There are many reasons someone may choose to back out of a real estate agreement, but all parties must be aware of the ramifications of pursuing such action. A signed real estate contract is legally binding and whichever party chooses to back out can suffer legal consequences, both from the other party as well as the real estate agents.

Reasons a buyer or seller may wish to cancel a transaction can vary greatly, and so can the reaction of the opposing party. If a member of the agreement falls gravely ill, is suddenly in financial hardship or becomes deceased, it’s likely the contract can be voided and parties can determine what happens to any earnest money and related expenses. However, if the seller no longer wants to close because of seller’s remorse, or the buyer is no longer interested because the kitchen is suddenly too small, these reasons can lead to expenses and headaches no one anticipated.

Once a purchase agreement is signed and all obligations have been met by both parties, there should be no reason, other than something tragic, that could prevent closing. Most agreements give buyers approximately two weeks to inspect and appraise a property, as well as get money in order. The time period is negotiated by both parties, but once it passes, it also marks the end of the contingency period where a buyer can signal their removal from the deal. The same holds true of the seller. It is during this timeframe when either party should voice their concerns and feelings, because no one wants to get to the closing table and be told the deal is stalled.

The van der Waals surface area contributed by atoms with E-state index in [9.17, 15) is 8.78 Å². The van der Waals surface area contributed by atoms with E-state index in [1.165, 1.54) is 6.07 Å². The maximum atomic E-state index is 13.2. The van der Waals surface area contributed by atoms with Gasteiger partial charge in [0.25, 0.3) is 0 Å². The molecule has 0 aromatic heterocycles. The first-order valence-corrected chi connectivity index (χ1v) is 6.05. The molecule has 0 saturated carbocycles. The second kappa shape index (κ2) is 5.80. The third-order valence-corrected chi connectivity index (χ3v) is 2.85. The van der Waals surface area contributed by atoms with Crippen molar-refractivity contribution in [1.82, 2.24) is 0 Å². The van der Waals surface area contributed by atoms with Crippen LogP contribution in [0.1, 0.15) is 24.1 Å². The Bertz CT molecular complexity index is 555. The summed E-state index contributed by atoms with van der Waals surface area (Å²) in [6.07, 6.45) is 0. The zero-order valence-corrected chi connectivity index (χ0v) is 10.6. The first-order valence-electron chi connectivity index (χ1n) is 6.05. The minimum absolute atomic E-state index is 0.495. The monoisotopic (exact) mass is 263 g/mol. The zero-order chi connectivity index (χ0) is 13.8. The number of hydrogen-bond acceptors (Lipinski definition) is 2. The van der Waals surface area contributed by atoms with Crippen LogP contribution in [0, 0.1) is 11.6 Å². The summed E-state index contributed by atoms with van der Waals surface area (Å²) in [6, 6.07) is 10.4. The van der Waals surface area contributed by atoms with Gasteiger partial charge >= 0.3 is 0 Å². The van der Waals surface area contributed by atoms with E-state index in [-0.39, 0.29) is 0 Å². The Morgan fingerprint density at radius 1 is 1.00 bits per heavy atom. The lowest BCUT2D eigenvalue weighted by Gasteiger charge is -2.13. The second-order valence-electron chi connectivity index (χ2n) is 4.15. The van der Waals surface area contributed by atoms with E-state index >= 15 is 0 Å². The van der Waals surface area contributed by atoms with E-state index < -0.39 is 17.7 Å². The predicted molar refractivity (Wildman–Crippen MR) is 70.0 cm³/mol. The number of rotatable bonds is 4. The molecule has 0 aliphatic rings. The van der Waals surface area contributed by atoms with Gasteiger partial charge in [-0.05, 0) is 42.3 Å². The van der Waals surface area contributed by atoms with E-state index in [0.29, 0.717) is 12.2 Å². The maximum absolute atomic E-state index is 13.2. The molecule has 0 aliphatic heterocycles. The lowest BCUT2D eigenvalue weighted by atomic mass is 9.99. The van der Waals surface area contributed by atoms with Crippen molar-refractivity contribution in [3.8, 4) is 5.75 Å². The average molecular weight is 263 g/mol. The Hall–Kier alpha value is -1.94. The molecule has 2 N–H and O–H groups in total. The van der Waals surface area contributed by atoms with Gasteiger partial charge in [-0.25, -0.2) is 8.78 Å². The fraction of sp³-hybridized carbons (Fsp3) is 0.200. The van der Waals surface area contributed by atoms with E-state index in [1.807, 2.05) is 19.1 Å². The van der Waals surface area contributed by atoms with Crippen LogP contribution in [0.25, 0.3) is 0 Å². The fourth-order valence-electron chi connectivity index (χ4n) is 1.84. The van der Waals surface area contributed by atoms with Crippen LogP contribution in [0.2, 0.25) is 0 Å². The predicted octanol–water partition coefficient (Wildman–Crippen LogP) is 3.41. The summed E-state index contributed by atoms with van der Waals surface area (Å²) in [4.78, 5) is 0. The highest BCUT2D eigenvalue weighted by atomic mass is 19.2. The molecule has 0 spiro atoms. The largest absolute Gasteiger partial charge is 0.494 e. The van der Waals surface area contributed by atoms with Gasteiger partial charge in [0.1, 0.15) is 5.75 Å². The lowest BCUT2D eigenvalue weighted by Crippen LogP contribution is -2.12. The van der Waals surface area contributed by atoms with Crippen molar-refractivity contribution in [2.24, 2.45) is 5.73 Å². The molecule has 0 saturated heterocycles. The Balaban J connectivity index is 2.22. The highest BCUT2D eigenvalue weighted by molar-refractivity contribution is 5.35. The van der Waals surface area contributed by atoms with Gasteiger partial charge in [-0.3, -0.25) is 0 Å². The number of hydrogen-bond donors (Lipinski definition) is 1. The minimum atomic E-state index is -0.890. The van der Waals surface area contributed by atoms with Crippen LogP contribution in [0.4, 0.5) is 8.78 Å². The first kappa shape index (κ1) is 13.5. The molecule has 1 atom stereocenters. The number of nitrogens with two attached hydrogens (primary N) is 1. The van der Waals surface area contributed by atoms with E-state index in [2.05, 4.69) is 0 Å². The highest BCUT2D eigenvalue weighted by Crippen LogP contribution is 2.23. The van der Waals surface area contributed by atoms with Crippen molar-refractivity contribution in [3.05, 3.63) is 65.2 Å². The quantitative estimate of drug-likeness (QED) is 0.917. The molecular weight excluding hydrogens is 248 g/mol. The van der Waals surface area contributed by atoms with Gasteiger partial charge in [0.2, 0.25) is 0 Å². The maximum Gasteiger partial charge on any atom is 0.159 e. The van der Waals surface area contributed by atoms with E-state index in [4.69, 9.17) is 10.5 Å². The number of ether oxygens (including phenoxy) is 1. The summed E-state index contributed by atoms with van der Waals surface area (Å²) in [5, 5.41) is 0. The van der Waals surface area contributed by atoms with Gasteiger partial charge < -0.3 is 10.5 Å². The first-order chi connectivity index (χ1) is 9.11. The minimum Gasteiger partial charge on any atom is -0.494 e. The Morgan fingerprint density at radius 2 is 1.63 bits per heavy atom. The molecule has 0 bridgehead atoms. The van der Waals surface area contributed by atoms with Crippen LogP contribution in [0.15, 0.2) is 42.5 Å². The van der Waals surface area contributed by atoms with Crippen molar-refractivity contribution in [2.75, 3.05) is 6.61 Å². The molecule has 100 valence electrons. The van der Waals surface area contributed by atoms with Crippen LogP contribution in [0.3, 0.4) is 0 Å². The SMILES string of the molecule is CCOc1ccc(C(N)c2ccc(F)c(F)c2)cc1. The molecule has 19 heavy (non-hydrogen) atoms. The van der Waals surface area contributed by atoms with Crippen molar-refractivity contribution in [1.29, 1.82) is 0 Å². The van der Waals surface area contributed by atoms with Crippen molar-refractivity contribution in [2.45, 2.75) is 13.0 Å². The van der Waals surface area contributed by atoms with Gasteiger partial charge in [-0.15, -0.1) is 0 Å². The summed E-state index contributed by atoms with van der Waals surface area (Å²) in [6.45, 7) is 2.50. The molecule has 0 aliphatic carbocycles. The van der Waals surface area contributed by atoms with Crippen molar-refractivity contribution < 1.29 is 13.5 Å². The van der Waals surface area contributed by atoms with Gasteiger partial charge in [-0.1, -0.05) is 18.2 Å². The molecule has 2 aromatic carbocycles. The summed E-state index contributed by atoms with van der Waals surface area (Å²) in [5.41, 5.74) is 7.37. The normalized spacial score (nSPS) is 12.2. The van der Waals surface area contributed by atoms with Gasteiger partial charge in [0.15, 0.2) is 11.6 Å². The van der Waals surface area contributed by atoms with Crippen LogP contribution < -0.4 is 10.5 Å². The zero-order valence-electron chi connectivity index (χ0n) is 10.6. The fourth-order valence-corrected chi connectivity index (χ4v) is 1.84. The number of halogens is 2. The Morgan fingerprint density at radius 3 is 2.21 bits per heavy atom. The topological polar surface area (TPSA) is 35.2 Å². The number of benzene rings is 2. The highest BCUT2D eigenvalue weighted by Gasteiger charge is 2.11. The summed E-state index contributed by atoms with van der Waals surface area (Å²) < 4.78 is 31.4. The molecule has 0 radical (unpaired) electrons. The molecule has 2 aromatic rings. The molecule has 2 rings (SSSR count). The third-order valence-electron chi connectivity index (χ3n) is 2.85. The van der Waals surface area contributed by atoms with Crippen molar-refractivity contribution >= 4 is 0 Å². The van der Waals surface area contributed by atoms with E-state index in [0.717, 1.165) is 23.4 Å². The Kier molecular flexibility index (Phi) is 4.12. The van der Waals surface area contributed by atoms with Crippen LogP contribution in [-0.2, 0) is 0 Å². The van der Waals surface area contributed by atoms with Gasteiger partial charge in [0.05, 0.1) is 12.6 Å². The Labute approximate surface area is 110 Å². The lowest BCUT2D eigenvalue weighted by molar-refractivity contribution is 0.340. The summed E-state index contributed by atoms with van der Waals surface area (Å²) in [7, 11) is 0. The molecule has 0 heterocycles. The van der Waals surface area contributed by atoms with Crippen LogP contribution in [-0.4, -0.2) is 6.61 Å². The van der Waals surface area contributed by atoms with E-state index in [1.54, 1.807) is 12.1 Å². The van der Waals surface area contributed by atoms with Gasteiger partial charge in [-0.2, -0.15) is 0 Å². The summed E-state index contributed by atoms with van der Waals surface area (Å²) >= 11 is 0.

When a buyer backs out they will lose their earnest money as well as expenses related to inspecting the property, and the realtor may choose to redefine what the buyer’s want in a home. If a seller decides to cancel the transaction without cause, the listing agent can sue for marketing expenses and loss of commission; however, most agents will simply move on, but not all.

The best advice is to enter a real estate agreement seriously, and if there are any questions or reconsiderations, to discuss those with the agent as soon as possible. It could be that the idea of change is nerve wracking, or the idea of renovations. However, it could also be that the home is truly not the best fit and its time to move forward. Either way, don’t go too far down the path of purchasing a property if the intentions are not committed.